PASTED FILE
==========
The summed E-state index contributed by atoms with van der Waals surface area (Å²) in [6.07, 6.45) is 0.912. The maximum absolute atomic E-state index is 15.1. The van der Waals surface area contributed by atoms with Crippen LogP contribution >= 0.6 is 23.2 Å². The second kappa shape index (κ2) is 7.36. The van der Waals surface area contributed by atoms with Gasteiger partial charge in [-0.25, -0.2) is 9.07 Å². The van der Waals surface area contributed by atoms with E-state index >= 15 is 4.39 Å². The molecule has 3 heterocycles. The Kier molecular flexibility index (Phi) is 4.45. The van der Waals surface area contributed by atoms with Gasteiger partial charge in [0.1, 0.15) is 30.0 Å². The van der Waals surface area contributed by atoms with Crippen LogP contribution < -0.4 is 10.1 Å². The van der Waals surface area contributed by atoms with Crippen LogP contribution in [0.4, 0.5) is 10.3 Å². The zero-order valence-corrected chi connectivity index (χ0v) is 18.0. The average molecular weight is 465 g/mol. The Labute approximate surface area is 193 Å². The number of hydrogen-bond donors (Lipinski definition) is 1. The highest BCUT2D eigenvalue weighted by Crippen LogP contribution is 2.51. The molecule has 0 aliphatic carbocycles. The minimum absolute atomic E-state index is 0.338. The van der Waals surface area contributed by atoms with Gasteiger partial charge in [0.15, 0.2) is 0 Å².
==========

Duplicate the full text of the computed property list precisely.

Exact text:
The summed E-state index contributed by atoms with van der Waals surface area (Å²) in [6.07, 6.45) is 0.912. The maximum absolute atomic E-state index is 15.1. The van der Waals surface area contributed by atoms with Crippen LogP contribution >= 0.6 is 23.2 Å². The second kappa shape index (κ2) is 7.36. The van der Waals surface area contributed by atoms with Gasteiger partial charge in [-0.25, -0.2) is 9.07 Å². The van der Waals surface area contributed by atoms with E-state index >= 15 is 4.39 Å². The molecule has 3 heterocycles. The Kier molecular flexibility index (Phi) is 4.45. The van der Waals surface area contributed by atoms with Gasteiger partial charge in [0.1, 0.15) is 30.0 Å². The van der Waals surface area contributed by atoms with Crippen LogP contribution < -0.4 is 10.1 Å². The van der Waals surface area contributed by atoms with Crippen LogP contribution in [0.4, 0.5) is 10.3 Å². The zero-order valence-corrected chi connectivity index (χ0v) is 18.0. The average molecular weight is 465 g/mol. The Labute approximate surface area is 193 Å². The number of hydrogen-bond donors (Lipinski definition) is 1. The highest BCUT2D eigenvalue weighted by Crippen LogP contribution is 2.51. The molecule has 0 aliphatic carbocycles. The minimum absolute atomic E-state index is 0.338. The van der Waals surface area contributed by atoms with Gasteiger partial charge in [0.15, 0.2) is 0 Å².